This book offers everything you need to know about selecting and implementing the best integrated library system (ILS) for your library, whether you purchase and install it yourself or hire a consultant to assist you. Integrated Library Systems: Planning, Selecting, and Implementing is an all-inclusive guide to acquiring a new ILS. Detailed and practical, the book covers every step of the process, from cost-benefit analysis, to evaluating software, writing the request for proposal, and implementation and training. You'll learn about different types of integrated library systems—standalone, turnkey, hosted, software-as-a-service (cloud computing), and open-source—and how to assess your facility and staff to find the best fit. The book also covers evaluation of software and hardware; third-party add-ons, such as RFID; and writing successful budget proposals and justification statements. Even if you're working with a consultant, this book will help you understand the process and make informed decisions.
Breeding, Marshall. "The Business Side of Library Automation." ALA TechSource Blog, May 6, 2010.
I think that a library's approach to technology should be more about partnerships than procurements. Acquiring a new technology product isn't necessarily just about the current snapshot of its features and functionality, but also about the alignment between the library's strategic directions and that of its technology partners. It's important to know as much as we can about these organizations in terms of business stability, commitment to the industry, and especially about their broad vision for library technology and a roadmap of where their products are heading.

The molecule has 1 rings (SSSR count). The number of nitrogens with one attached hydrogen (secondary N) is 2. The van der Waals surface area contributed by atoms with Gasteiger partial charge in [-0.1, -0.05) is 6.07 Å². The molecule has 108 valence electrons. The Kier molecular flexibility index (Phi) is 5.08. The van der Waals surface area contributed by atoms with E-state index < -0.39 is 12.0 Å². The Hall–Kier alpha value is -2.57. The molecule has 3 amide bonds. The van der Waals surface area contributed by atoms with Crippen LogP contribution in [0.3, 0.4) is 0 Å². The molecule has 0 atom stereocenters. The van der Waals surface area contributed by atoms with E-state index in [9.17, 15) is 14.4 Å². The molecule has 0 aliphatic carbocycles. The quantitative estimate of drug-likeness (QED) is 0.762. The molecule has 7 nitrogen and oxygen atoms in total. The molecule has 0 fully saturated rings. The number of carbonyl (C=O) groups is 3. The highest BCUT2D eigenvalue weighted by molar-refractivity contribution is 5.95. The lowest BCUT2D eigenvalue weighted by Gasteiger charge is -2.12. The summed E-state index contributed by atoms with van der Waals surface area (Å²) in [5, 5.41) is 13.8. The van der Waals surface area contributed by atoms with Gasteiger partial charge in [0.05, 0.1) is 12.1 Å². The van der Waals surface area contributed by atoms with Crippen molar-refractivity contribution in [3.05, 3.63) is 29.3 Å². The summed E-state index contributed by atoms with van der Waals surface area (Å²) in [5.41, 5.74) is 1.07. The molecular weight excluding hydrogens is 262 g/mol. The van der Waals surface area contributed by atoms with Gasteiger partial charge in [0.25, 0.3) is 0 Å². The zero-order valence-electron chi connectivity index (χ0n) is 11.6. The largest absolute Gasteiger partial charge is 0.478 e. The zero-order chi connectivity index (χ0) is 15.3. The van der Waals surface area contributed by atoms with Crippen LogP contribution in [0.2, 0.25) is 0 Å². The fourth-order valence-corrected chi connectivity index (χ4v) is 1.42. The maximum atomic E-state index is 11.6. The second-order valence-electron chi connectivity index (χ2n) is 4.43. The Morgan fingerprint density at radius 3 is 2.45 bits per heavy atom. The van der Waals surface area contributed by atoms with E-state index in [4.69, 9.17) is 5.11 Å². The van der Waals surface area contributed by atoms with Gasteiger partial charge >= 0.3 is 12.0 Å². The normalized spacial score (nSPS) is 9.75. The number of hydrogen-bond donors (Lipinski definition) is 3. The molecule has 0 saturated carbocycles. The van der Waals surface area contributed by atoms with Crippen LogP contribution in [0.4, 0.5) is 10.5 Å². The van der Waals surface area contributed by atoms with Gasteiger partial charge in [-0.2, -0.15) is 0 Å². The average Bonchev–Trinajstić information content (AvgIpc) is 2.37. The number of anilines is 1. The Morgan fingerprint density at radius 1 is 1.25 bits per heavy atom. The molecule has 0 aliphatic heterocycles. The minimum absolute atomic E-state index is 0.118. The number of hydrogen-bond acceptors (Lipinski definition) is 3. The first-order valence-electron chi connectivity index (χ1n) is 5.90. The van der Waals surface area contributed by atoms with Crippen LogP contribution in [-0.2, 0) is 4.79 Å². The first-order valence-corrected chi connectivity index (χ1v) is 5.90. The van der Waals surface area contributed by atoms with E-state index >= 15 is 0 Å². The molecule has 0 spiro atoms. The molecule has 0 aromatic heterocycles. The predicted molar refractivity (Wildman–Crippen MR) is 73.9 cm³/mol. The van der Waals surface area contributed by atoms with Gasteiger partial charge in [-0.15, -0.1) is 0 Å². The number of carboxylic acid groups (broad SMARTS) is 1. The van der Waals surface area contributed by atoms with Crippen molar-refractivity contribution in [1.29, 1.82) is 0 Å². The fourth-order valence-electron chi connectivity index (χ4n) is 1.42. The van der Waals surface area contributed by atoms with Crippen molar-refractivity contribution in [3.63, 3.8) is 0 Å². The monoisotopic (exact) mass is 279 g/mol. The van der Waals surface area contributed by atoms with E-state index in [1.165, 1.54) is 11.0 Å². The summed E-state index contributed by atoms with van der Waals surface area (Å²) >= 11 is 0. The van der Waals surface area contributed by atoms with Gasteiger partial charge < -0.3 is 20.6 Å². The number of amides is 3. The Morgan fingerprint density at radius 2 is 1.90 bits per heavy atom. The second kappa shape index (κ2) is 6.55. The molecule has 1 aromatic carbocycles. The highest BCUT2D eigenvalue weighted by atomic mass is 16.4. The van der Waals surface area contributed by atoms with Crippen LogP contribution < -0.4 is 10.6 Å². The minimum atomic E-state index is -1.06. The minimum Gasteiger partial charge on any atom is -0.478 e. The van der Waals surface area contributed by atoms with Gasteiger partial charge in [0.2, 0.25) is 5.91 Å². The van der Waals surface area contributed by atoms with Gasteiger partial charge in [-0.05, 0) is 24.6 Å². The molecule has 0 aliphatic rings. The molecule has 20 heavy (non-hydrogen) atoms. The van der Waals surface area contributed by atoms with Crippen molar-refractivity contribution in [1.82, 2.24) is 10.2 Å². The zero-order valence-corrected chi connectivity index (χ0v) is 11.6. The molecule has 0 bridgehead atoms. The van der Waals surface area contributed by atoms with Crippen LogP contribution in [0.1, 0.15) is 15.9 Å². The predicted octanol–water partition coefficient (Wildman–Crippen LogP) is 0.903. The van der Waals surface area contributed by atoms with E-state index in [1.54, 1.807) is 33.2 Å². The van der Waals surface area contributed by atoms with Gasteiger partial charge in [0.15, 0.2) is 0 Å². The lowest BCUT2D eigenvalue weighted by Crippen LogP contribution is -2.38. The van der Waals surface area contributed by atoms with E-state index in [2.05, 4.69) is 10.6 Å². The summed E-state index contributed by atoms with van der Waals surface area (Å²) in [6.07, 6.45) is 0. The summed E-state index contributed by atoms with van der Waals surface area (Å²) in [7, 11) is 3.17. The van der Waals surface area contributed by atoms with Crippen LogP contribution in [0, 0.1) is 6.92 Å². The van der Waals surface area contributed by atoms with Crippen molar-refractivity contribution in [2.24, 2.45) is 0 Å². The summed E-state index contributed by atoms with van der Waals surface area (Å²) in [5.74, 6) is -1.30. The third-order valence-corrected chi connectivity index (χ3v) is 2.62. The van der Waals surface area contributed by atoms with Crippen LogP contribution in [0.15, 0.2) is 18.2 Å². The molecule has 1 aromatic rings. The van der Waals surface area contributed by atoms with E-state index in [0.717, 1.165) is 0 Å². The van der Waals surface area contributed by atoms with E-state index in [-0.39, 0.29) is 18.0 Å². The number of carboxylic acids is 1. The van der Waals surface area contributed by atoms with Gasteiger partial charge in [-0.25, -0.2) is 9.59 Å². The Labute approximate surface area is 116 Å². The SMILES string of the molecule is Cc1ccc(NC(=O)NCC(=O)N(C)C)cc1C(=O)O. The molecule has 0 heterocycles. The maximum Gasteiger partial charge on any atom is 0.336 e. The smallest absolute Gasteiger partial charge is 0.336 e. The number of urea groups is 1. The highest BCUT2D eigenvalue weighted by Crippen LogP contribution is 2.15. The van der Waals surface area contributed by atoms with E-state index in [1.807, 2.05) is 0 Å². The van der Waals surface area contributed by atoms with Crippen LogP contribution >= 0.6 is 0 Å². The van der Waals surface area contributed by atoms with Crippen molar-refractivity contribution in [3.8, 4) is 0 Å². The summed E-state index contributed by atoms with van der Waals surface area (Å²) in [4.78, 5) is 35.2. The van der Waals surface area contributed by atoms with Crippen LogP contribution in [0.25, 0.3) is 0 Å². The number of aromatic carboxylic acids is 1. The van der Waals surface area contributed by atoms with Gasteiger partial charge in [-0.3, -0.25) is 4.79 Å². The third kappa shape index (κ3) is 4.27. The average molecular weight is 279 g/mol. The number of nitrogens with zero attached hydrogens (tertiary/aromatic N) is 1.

Breeding, Marshall. "Can We Future-Proof Library Automation?" Computers in Libraries 30, no. 2 (March 2010): 29-31.
Article is freely available online. ABSTRACT: Librarians today find themselves dealing with collections of ever larger proportions of electronic content. The degree to which that shift has already taken place varies from one type of library to another. Some organizations, especially those involved with specializations in biomedical, scientific, or business, may already handle electronic content almost exclusively. Each component of the collections of academic libraries may vary according to discipline. Public libraries today continue to manage printed materials in very high proportions. In the public library sector, the circulation of physical materials continues as a key activity, supplemented by increased involvement with the delivery of electronic information to users in most of the forms seen in academic libraries. Public libraries have long been in the business of providing access to ebooks, audiobooks, and other digital versions of long-form monographs. While I don’t have precise projections for the proportions of formats that will constitute public libraries in the future, I am confident in a growing shift toward electronic content while maintaining significant holdings in print for the foreseeable future. But more than anything else, I’m sure that the wheels of change we see today will turn ever faster as the years move on.
Burke, John. Neal-Schuman Library Technology Companion: A Basic Guide for Library Staff, Fourth Edition. Chicago: Neal-Schuman, an imprint of the American Library Association, 2013.